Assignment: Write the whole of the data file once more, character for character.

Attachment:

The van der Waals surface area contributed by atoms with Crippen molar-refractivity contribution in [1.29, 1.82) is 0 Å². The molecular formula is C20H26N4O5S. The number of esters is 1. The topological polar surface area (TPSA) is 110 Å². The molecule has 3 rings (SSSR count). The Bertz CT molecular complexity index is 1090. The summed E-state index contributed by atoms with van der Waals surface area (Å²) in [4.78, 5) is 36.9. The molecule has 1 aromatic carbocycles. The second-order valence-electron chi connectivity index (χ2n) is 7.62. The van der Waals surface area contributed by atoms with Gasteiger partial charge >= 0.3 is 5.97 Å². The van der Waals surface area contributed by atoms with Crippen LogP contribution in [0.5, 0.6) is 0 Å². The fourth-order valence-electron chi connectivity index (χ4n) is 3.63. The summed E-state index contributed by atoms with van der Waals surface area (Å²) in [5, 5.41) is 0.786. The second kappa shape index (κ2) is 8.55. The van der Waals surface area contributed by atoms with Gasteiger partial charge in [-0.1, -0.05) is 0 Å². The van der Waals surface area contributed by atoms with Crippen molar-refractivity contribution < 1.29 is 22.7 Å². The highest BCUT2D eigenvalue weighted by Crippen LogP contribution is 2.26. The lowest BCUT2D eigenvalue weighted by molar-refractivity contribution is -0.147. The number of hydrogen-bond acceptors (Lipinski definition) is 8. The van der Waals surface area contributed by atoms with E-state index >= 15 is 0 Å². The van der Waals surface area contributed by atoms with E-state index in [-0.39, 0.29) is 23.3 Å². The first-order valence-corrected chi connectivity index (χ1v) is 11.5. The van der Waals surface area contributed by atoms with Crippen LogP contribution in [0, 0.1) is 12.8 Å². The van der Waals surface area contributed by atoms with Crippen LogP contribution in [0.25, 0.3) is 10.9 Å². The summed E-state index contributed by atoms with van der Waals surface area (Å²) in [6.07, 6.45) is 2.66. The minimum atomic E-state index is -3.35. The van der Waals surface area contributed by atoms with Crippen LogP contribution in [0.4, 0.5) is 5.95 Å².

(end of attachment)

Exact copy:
The van der Waals surface area contributed by atoms with Crippen molar-refractivity contribution in [1.29, 1.82) is 0 Å². The molecular formula is C20H26N4O5S. The number of esters is 1. The topological polar surface area (TPSA) is 110 Å². The molecule has 3 rings (SSSR count). The Bertz CT molecular complexity index is 1090. The summed E-state index contributed by atoms with van der Waals surface area (Å²) in [4.78, 5) is 36.9. The molecule has 1 aromatic carbocycles. The second-order valence-electron chi connectivity index (χ2n) is 7.62. The van der Waals surface area contributed by atoms with Gasteiger partial charge >= 0.3 is 5.97 Å². The van der Waals surface area contributed by atoms with Crippen LogP contribution in [0.5, 0.6) is 0 Å². The fourth-order valence-electron chi connectivity index (χ4n) is 3.63. The summed E-state index contributed by atoms with van der Waals surface area (Å²) in [5, 5.41) is 0.786. The second kappa shape index (κ2) is 8.55. The van der Waals surface area contributed by atoms with Gasteiger partial charge in [-0.1, -0.05) is 0 Å². The van der Waals surface area contributed by atoms with Crippen molar-refractivity contribution < 1.29 is 22.7 Å². The highest BCUT2D eigenvalue weighted by Crippen LogP contribution is 2.26. The lowest BCUT2D eigenvalue weighted by molar-refractivity contribution is -0.147. The number of hydrogen-bond acceptors (Lipinski definition) is 8. The van der Waals surface area contributed by atoms with E-state index >= 15 is 0 Å². The van der Waals surface area contributed by atoms with E-state index in [-0.39, 0.29) is 23.3 Å². The first-order valence-corrected chi connectivity index (χ1v) is 11.5. The van der Waals surface area contributed by atoms with Crippen LogP contribution in [0, 0.1) is 12.8 Å². The van der Waals surface area contributed by atoms with Crippen LogP contribution in [0.25, 0.3) is 10.9 Å². The summed E-state index contributed by atoms with van der Waals surface area (Å²) in [6.07, 6.45) is 2.66. The minimum atomic E-state index is -3.35. The van der Waals surface area contributed by atoms with Crippen LogP contribution in [0.4, 0.5) is 5.95 Å².